The importance of a supportive research environment
Meet: Dr Dhana Gorasia
Dr Dhana Gorasia is a Postdoctoral Research Fellow within the Oral Biology Research Group at the Melbourne Dental School. Dr Gorasia's main research focus is to understand the Type IX Secretion system which is used by Porphyrmonas gingivalis to secrete its virulence factors to the cell surface.
Dr Dhana Gorasia (Melbourne Dental School)
Q&A WITH DR DHANA GORASIA
Why is your research important?
"Periodontitis and gum diseases are a major public health concern in the world. Approximately 80 per cent of the young Australian population shows clinical signs of periodontal diseases. Porphyromonas gingivalis is considered to be a principal pathogen in chronic periodontitis due to its close association with disease in humans."
"P. gingivalis produces special proteins, called gingipains, which play a major role in the pathogenesis of the disease. The gingipains are transported to the cell surface using a specialised system called the type IX secretion system (T9SS). The T9SS is very poorly characterised and the role of many T9SS components is unknown. A comprehensive understanding of the T9SS will allow us to develop drugs that can block the T9SS and hence prevent disease progression."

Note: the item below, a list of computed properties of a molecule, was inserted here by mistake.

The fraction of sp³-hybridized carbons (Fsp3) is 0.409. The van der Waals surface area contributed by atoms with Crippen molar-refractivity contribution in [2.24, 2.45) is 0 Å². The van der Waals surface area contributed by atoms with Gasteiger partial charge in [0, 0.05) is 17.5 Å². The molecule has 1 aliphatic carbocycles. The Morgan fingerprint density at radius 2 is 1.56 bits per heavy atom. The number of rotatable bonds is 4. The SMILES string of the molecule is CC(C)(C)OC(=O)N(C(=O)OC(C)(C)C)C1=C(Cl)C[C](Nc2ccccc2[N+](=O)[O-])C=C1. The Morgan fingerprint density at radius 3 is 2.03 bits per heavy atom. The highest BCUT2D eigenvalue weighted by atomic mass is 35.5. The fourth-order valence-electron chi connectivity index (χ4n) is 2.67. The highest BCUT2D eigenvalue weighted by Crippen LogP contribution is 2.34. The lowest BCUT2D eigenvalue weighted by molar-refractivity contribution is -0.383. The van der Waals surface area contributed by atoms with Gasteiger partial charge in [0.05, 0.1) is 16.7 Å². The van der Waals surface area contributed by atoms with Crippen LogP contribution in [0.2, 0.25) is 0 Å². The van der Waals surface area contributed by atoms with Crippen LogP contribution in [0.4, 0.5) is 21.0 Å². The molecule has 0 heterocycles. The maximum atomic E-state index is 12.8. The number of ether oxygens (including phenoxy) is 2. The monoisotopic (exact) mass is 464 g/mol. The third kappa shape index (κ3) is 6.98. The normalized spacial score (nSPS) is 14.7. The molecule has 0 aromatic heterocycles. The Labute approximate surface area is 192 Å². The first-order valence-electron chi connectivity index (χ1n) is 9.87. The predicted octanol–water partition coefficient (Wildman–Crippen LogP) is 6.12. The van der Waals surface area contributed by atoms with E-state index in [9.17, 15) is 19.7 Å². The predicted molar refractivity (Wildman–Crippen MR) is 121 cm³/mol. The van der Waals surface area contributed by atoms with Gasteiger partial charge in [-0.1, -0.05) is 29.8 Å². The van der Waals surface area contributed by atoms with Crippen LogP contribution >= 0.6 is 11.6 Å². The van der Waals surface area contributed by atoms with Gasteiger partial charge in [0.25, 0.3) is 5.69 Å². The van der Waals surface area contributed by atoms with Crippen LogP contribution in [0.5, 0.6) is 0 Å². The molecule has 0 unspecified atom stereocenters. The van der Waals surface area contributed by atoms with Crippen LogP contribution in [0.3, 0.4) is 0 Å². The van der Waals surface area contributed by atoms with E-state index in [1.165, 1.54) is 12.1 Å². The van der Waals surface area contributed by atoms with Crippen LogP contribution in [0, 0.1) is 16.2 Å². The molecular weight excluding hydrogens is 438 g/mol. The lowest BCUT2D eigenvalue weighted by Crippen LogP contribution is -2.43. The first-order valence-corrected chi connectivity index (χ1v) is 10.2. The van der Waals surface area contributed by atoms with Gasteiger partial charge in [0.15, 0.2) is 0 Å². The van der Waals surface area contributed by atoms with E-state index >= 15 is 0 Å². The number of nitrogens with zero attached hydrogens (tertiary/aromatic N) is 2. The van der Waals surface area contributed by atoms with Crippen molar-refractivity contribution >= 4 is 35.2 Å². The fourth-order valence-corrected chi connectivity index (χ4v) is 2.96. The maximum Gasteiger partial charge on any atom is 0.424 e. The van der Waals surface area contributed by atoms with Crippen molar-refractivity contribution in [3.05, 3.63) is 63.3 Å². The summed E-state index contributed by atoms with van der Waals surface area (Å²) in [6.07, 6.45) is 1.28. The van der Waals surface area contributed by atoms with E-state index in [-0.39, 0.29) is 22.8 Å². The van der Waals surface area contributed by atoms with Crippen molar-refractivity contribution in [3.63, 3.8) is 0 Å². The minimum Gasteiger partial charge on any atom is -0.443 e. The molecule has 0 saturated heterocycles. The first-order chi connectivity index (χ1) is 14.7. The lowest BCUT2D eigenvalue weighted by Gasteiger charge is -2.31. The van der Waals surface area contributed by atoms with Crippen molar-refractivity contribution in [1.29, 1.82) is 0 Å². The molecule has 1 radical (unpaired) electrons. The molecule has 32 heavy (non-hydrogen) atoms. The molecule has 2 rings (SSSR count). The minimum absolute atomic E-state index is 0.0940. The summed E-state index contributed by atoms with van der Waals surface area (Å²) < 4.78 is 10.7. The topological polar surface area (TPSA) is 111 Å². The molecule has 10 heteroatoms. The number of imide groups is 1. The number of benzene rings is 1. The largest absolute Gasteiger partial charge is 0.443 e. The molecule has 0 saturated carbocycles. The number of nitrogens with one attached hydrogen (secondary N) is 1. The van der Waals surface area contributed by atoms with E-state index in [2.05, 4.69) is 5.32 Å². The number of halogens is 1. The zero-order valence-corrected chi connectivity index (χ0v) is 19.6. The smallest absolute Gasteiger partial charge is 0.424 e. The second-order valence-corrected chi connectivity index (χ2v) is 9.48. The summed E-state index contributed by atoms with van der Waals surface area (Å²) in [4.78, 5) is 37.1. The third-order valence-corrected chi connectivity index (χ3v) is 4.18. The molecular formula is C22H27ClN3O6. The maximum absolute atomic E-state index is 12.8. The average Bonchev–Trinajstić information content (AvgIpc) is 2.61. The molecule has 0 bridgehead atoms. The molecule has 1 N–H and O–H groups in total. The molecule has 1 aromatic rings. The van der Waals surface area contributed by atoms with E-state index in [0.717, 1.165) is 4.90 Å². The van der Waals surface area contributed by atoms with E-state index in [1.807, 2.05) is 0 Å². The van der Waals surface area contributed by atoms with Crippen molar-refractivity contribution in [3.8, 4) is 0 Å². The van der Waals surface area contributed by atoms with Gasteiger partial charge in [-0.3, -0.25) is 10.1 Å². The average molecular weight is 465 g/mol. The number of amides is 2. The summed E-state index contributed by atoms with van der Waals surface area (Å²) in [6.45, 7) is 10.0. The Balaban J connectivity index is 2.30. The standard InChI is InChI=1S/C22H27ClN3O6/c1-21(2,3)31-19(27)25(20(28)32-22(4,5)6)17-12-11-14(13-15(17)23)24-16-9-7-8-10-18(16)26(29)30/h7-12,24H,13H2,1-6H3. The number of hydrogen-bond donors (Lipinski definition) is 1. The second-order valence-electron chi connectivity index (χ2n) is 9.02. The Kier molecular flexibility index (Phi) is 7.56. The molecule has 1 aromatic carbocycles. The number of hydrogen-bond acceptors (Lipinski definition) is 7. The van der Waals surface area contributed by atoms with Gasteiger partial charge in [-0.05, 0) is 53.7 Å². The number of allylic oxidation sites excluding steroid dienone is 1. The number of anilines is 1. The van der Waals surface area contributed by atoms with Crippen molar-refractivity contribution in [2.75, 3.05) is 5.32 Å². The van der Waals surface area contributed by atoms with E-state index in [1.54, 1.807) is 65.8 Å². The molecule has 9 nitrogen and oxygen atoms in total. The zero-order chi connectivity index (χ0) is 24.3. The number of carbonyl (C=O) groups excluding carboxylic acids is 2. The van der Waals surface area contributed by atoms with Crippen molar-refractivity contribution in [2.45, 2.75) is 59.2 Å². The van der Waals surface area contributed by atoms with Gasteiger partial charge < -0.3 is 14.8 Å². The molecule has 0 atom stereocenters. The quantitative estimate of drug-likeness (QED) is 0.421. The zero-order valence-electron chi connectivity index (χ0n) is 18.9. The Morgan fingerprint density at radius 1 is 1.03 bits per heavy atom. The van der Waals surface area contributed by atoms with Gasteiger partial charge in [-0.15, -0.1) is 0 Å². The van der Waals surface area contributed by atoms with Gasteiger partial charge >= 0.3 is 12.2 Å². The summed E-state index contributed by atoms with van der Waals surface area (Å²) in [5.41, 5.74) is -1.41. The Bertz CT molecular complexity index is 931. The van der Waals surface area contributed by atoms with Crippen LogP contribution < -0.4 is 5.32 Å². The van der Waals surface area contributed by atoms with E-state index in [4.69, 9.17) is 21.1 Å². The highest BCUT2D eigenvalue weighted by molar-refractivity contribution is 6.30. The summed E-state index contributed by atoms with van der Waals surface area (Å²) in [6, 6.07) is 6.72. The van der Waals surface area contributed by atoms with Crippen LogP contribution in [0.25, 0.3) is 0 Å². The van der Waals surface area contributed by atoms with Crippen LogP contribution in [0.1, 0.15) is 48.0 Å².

What is working as part of your research group at the Melbourne Dental School like?
"Working at the Melbourne Dental School has been a great experience. I have had a very supportive environment to carry out my research. I have also been supported to attend international and national conferences. I have been able to collaborate with researchers from Japan and USA who are also working on the T9SS."
Can you describe a day in your life at the Melbourne Dental School?
"A typical day at work involves juggling experiments in the lab as well as reading papers and writing my own papers or research grants."